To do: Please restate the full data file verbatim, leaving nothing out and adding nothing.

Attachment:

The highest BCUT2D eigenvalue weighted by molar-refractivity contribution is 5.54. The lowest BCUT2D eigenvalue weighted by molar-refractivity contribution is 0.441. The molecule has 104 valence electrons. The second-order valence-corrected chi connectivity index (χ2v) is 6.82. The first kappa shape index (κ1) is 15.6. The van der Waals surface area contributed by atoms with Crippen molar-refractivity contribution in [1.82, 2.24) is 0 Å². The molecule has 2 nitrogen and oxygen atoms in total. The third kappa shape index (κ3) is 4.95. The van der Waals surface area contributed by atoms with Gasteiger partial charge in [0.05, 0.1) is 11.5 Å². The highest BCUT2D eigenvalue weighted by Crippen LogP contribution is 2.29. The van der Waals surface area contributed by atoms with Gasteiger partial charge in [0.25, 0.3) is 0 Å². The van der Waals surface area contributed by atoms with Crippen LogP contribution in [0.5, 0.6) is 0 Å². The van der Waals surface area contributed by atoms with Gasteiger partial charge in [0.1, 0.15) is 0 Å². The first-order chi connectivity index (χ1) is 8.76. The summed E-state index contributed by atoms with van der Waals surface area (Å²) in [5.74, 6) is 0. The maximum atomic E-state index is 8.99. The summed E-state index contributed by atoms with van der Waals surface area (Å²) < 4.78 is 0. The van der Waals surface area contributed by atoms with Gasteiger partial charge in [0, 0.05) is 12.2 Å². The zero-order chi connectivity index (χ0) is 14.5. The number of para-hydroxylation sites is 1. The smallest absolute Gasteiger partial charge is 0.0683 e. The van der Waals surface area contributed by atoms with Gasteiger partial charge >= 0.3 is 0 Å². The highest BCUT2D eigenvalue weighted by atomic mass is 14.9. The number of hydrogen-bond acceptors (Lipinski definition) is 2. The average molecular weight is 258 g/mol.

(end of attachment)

The highest BCUT2D eigenvalue weighted by molar-refractivity contribution is 5.54. The lowest BCUT2D eigenvalue weighted by molar-refractivity contribution is 0.441. The molecule has 104 valence electrons. The second-order valence-corrected chi connectivity index (χ2v) is 6.82. The first kappa shape index (κ1) is 15.6. The van der Waals surface area contributed by atoms with Crippen molar-refractivity contribution in [1.82, 2.24) is 0 Å². The molecule has 2 nitrogen and oxygen atoms in total. The third kappa shape index (κ3) is 4.95. The van der Waals surface area contributed by atoms with Gasteiger partial charge in [0.05, 0.1) is 11.5 Å². The highest BCUT2D eigenvalue weighted by Crippen LogP contribution is 2.29. The van der Waals surface area contributed by atoms with Gasteiger partial charge in [0.25, 0.3) is 0 Å². The van der Waals surface area contributed by atoms with Crippen LogP contribution in [0.5, 0.6) is 0 Å². The van der Waals surface area contributed by atoms with Gasteiger partial charge in [0.1, 0.15) is 0 Å². The first-order chi connectivity index (χ1) is 8.76. The summed E-state index contributed by atoms with van der Waals surface area (Å²) in [5.74, 6) is 0. The maximum atomic E-state index is 8.99. The summed E-state index contributed by atoms with van der Waals surface area (Å²) < 4.78 is 0. The van der Waals surface area contributed by atoms with Gasteiger partial charge in [0, 0.05) is 12.2 Å². The zero-order chi connectivity index (χ0) is 14.5. The number of para-hydroxylation sites is 1. The smallest absolute Gasteiger partial charge is 0.0683 e. The van der Waals surface area contributed by atoms with Gasteiger partial charge >= 0.3 is 0 Å². The highest BCUT2D eigenvalue weighted by atomic mass is 14.9. The number of hydrogen-bond acceptors (Lipinski definition) is 2. The average molecular weight is 258 g/mol.